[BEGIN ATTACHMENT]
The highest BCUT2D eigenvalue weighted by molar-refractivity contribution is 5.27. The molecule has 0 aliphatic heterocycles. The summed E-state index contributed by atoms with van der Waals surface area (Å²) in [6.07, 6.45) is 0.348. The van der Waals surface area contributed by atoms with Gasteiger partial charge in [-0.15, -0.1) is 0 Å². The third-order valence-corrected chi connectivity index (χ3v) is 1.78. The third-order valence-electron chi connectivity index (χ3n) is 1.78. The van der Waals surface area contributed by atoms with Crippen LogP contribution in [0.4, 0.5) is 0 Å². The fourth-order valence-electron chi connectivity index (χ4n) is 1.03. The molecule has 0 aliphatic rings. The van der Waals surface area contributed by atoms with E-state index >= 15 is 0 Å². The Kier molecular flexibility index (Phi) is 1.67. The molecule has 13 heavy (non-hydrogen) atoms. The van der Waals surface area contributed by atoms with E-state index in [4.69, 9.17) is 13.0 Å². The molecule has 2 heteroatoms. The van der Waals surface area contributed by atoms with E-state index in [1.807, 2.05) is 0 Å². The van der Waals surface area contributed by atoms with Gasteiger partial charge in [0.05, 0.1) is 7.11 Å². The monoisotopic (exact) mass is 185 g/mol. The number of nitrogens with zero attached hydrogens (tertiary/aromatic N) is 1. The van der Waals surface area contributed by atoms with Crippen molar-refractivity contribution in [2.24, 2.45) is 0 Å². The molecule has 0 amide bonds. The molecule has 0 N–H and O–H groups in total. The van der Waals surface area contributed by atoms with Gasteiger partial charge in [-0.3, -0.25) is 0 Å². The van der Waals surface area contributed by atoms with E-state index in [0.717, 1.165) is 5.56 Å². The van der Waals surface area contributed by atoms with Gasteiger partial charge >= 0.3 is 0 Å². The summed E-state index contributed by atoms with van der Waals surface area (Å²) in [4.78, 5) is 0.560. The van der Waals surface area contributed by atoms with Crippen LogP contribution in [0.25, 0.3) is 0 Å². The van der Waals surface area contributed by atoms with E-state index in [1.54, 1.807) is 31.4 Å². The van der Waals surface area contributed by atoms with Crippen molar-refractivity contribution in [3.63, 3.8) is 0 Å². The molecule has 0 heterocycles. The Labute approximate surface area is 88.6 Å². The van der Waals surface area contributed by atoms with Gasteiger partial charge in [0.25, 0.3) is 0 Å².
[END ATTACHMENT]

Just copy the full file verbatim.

The highest BCUT2D eigenvalue weighted by molar-refractivity contribution is 5.27. The molecule has 0 aliphatic heterocycles. The summed E-state index contributed by atoms with van der Waals surface area (Å²) in [6.07, 6.45) is 0.348. The van der Waals surface area contributed by atoms with Gasteiger partial charge in [-0.15, -0.1) is 0 Å². The third-order valence-corrected chi connectivity index (χ3v) is 1.78. The third-order valence-electron chi connectivity index (χ3n) is 1.78. The van der Waals surface area contributed by atoms with Crippen LogP contribution in [0.4, 0.5) is 0 Å². The fourth-order valence-electron chi connectivity index (χ4n) is 1.03. The molecule has 0 aliphatic rings. The van der Waals surface area contributed by atoms with E-state index >= 15 is 0 Å². The Kier molecular flexibility index (Phi) is 1.67. The molecule has 13 heavy (non-hydrogen) atoms. The van der Waals surface area contributed by atoms with E-state index in [4.69, 9.17) is 13.0 Å². The molecule has 2 heteroatoms. The van der Waals surface area contributed by atoms with E-state index in [1.807, 2.05) is 0 Å². The van der Waals surface area contributed by atoms with Gasteiger partial charge in [0.05, 0.1) is 7.11 Å². The monoisotopic (exact) mass is 185 g/mol. The number of nitrogens with zero attached hydrogens (tertiary/aromatic N) is 1. The van der Waals surface area contributed by atoms with Crippen molar-refractivity contribution in [2.24, 2.45) is 0 Å². The molecule has 0 amide bonds. The molecule has 0 N–H and O–H groups in total. The van der Waals surface area contributed by atoms with Gasteiger partial charge in [-0.3, -0.25) is 0 Å². The van der Waals surface area contributed by atoms with E-state index in [0.717, 1.165) is 5.56 Å². The van der Waals surface area contributed by atoms with Gasteiger partial charge >= 0.3 is 0 Å². The summed E-state index contributed by atoms with van der Waals surface area (Å²) in [4.78, 5) is 0.560. The van der Waals surface area contributed by atoms with Crippen LogP contribution in [0.25, 0.3) is 0 Å². The van der Waals surface area contributed by atoms with E-state index in [1.54, 1.807) is 31.4 Å². The van der Waals surface area contributed by atoms with Crippen molar-refractivity contribution in [3.63, 3.8) is 0 Å². The molecule has 0 heterocycles. The Labute approximate surface area is 88.6 Å². The van der Waals surface area contributed by atoms with Gasteiger partial charge in [0.25, 0.3) is 0 Å².